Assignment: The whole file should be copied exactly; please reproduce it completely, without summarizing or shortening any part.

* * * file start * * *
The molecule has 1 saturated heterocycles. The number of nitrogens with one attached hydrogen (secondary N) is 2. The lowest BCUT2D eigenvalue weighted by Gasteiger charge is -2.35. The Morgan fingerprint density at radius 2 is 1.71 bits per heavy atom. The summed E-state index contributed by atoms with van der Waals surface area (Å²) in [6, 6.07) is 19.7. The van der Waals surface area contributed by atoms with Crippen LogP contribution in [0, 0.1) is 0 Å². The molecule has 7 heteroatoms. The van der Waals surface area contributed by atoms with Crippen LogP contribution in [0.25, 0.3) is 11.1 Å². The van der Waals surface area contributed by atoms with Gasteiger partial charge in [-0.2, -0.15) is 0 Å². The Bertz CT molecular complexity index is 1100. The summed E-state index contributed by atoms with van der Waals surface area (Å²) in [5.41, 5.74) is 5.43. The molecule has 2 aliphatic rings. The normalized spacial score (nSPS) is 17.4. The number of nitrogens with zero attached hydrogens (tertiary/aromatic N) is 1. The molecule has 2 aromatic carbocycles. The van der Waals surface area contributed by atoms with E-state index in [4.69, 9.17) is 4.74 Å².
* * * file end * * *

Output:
The molecule has 1 saturated heterocycles. The number of nitrogens with one attached hydrogen (secondary N) is 2. The lowest BCUT2D eigenvalue weighted by Gasteiger charge is -2.35. The Morgan fingerprint density at radius 2 is 1.71 bits per heavy atom. The summed E-state index contributed by atoms with van der Waals surface area (Å²) in [6, 6.07) is 19.7. The van der Waals surface area contributed by atoms with Crippen LogP contribution in [0, 0.1) is 0 Å². The molecule has 7 heteroatoms. The van der Waals surface area contributed by atoms with Crippen LogP contribution in [0.25, 0.3) is 11.1 Å². The van der Waals surface area contributed by atoms with Gasteiger partial charge in [-0.2, -0.15) is 0 Å². The Bertz CT molecular complexity index is 1100. The summed E-state index contributed by atoms with van der Waals surface area (Å²) in [5.41, 5.74) is 5.43. The molecule has 2 aliphatic rings. The normalized spacial score (nSPS) is 17.4. The number of nitrogens with zero attached hydrogens (tertiary/aromatic N) is 1. The molecule has 2 aromatic carbocycles. The van der Waals surface area contributed by atoms with E-state index in [4.69, 9.17) is 4.74 Å².